At step 302, a casher receives an NI presented by a presenter for cashing. The NI is scanned, at step 304, and NI information is received by the system. As an example, such information might include account number, amount, maker information, or any other information that could be obtained from the NI. Along with scanned NI information, additional NI information can be input by the casher.

At step 306, the presenter's biometric data is received by the system. The received presenter biometric data is compared with biometric data stored in a presenter record. If sufficiently matching biometric data is found, information in the corresponding presenter record is utilized to aid in determining, at step 308, if the NI should be accepted for cashing. Typically, if the presenter's record does not indicate a negative transaction history, NICS 100 recommends the cashing of the NI. NI information could also be compared to stored NI data to see if negative information is stored relating to the NI account or maker. In an additional embodiment, the casher also submits biometric data to be authorized to conduct the NI-cashing transaction, or to be identified as the authorizing/approving casher.

If the NI is accepted for cashing, at step 310 the system utilizes the received NI information to apply preconfigured casher preferences to the NI-cashing transaction. For example, NI information could be used to determine the applicable fee or fees to charge for processing the NI-cashing transaction. In one embodiment, the preconfigured preferences are automatically applied to the transaction by the system. In another embodiment, the casher could approve and adjust the application of preferences.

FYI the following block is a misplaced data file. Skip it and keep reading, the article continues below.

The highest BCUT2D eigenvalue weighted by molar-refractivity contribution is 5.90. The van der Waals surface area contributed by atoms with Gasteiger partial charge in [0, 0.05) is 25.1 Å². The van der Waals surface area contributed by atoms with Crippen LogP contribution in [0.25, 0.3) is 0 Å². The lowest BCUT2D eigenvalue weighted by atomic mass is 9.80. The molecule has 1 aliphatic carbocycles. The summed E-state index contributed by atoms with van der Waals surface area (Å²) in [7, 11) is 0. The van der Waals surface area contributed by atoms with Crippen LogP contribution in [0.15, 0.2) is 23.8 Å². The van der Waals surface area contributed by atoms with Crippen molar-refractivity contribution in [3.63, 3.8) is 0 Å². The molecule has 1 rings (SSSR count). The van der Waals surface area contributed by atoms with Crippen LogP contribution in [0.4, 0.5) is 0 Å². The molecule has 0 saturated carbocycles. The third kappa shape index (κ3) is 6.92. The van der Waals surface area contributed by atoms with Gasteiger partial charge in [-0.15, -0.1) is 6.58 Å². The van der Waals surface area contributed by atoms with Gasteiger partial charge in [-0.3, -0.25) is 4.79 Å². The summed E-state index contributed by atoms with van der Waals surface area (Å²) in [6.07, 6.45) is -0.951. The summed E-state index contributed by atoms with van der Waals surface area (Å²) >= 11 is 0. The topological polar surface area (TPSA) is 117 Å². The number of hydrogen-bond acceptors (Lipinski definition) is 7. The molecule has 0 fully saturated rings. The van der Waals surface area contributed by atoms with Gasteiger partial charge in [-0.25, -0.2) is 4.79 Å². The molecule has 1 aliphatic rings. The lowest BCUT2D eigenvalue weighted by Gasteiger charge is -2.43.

At step 312, the NI-cashing transaction is processed according to the applied casher preferences. For example, a new presenter presenting a government NI might be automatically charged a standard percentage or flat fee for cashing a government NI and an additional new user surcharge by the system.

In an additional embodiment, the system could maintain searchable records of each NI-cashing transaction in database 104. The records could be categorized according to the maker, the NI type, the presenter, or the like, and the records could additionally be accessed to apply appropriate fees to subsequent NI-cashing transactions. For example, a presenter's transaction history might be utilized to determine an appropriate fee, such as a reduced standard fee for a loyal presenter, or a particular NI maker might prove troublesome and transactions involving the presentation of an NI from that maker might be assessed a surcharge.